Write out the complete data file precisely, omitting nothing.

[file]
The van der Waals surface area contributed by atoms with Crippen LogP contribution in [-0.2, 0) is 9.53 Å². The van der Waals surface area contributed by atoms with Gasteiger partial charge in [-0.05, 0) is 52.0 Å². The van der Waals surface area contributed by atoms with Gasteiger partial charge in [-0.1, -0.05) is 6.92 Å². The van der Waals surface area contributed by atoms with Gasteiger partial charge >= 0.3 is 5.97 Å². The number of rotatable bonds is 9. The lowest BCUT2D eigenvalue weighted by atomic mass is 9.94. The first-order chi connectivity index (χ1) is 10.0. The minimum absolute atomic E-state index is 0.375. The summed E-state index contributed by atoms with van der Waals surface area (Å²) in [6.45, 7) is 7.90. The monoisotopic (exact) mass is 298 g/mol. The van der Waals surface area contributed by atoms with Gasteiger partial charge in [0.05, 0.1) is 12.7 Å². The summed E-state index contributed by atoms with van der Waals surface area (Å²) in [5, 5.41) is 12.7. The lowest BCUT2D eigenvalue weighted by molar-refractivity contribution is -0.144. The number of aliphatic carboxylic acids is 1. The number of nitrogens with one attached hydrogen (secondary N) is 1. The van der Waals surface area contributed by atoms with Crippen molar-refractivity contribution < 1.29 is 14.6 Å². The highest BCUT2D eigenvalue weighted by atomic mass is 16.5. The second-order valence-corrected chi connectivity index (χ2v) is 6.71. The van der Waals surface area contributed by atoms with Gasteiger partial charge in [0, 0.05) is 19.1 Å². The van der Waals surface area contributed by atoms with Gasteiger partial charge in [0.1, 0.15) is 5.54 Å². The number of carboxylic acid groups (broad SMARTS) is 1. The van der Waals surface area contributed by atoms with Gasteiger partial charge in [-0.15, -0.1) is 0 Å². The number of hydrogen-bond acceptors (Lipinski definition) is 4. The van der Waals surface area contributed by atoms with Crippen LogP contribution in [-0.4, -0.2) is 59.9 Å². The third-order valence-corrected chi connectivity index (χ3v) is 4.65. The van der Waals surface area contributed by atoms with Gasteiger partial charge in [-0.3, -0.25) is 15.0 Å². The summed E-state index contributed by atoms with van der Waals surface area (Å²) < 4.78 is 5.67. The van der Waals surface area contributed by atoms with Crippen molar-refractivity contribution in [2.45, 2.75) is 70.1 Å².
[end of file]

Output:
The van der Waals surface area contributed by atoms with Crippen LogP contribution in [-0.2, 0) is 9.53 Å². The van der Waals surface area contributed by atoms with Gasteiger partial charge in [-0.05, 0) is 52.0 Å². The van der Waals surface area contributed by atoms with Gasteiger partial charge in [-0.1, -0.05) is 6.92 Å². The van der Waals surface area contributed by atoms with Gasteiger partial charge >= 0.3 is 5.97 Å². The number of rotatable bonds is 9. The lowest BCUT2D eigenvalue weighted by atomic mass is 9.94. The first-order chi connectivity index (χ1) is 10.0. The minimum absolute atomic E-state index is 0.375. The summed E-state index contributed by atoms with van der Waals surface area (Å²) in [6.45, 7) is 7.90. The monoisotopic (exact) mass is 298 g/mol. The van der Waals surface area contributed by atoms with Gasteiger partial charge in [0.05, 0.1) is 12.7 Å². The summed E-state index contributed by atoms with van der Waals surface area (Å²) in [5, 5.41) is 12.7. The lowest BCUT2D eigenvalue weighted by molar-refractivity contribution is -0.144. The number of aliphatic carboxylic acids is 1. The number of nitrogens with one attached hydrogen (secondary N) is 1. The van der Waals surface area contributed by atoms with Crippen molar-refractivity contribution < 1.29 is 14.6 Å². The highest BCUT2D eigenvalue weighted by atomic mass is 16.5. The second-order valence-corrected chi connectivity index (χ2v) is 6.71. The van der Waals surface area contributed by atoms with Gasteiger partial charge in [0, 0.05) is 19.1 Å². The van der Waals surface area contributed by atoms with Gasteiger partial charge in [0.1, 0.15) is 5.54 Å². The number of carboxylic acid groups (broad SMARTS) is 1. The van der Waals surface area contributed by atoms with Gasteiger partial charge in [-0.15, -0.1) is 0 Å². The number of hydrogen-bond acceptors (Lipinski definition) is 4. The van der Waals surface area contributed by atoms with Crippen LogP contribution in [-0.4, -0.2) is 59.9 Å². The third-order valence-corrected chi connectivity index (χ3v) is 4.65. The van der Waals surface area contributed by atoms with Gasteiger partial charge in [-0.3, -0.25) is 15.0 Å². The summed E-state index contributed by atoms with van der Waals surface area (Å²) < 4.78 is 5.67. The van der Waals surface area contributed by atoms with Crippen molar-refractivity contribution in [2.45, 2.75) is 70.1 Å².